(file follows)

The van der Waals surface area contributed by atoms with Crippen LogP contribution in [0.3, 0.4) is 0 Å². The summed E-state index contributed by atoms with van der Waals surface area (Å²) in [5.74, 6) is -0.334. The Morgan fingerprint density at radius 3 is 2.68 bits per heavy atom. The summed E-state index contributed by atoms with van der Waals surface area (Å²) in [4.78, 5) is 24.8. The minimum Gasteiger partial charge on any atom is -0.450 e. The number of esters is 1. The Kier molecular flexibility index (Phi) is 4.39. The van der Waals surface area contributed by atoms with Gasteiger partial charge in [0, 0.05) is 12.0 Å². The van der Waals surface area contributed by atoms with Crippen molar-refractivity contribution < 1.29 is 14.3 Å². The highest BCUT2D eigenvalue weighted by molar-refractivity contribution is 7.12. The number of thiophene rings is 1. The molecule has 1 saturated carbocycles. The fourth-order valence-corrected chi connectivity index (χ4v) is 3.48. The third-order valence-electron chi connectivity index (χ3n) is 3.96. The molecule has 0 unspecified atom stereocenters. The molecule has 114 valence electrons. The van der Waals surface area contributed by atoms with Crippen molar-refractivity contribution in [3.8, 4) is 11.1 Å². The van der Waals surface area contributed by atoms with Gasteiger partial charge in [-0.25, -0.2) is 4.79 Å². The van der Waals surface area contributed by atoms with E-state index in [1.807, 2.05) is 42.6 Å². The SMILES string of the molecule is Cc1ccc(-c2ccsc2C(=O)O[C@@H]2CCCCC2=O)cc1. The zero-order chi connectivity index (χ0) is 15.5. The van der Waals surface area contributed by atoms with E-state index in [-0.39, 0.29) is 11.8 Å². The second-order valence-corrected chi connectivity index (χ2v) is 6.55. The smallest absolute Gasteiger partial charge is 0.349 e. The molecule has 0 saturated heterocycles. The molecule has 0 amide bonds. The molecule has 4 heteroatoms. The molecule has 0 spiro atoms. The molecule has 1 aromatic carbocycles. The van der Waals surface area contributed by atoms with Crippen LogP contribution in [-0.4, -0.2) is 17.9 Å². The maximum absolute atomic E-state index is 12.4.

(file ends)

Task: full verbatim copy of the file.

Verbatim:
The van der Waals surface area contributed by atoms with Crippen LogP contribution in [0.3, 0.4) is 0 Å². The summed E-state index contributed by atoms with van der Waals surface area (Å²) in [5.74, 6) is -0.334. The Morgan fingerprint density at radius 3 is 2.68 bits per heavy atom. The summed E-state index contributed by atoms with van der Waals surface area (Å²) in [4.78, 5) is 24.8. The minimum Gasteiger partial charge on any atom is -0.450 e. The number of esters is 1. The Kier molecular flexibility index (Phi) is 4.39. The van der Waals surface area contributed by atoms with Gasteiger partial charge in [0, 0.05) is 12.0 Å². The van der Waals surface area contributed by atoms with Crippen molar-refractivity contribution < 1.29 is 14.3 Å². The highest BCUT2D eigenvalue weighted by molar-refractivity contribution is 7.12. The number of thiophene rings is 1. The molecule has 1 saturated carbocycles. The fourth-order valence-corrected chi connectivity index (χ4v) is 3.48. The third-order valence-electron chi connectivity index (χ3n) is 3.96. The molecule has 0 unspecified atom stereocenters. The molecule has 114 valence electrons. The van der Waals surface area contributed by atoms with Crippen molar-refractivity contribution in [3.8, 4) is 11.1 Å². The van der Waals surface area contributed by atoms with Gasteiger partial charge in [-0.25, -0.2) is 4.79 Å². The van der Waals surface area contributed by atoms with E-state index in [1.807, 2.05) is 42.6 Å². The SMILES string of the molecule is Cc1ccc(-c2ccsc2C(=O)O[C@@H]2CCCCC2=O)cc1. The zero-order chi connectivity index (χ0) is 15.5. The van der Waals surface area contributed by atoms with E-state index in [-0.39, 0.29) is 11.8 Å². The second-order valence-corrected chi connectivity index (χ2v) is 6.55. The smallest absolute Gasteiger partial charge is 0.349 e. The molecule has 0 saturated heterocycles. The molecule has 0 amide bonds. The molecule has 4 heteroatoms. The molecule has 0 spiro atoms. The molecule has 1 aromatic carbocycles. The van der Waals surface area contributed by atoms with Crippen LogP contribution in [-0.4, -0.2) is 17.9 Å². The maximum absolute atomic E-state index is 12.4.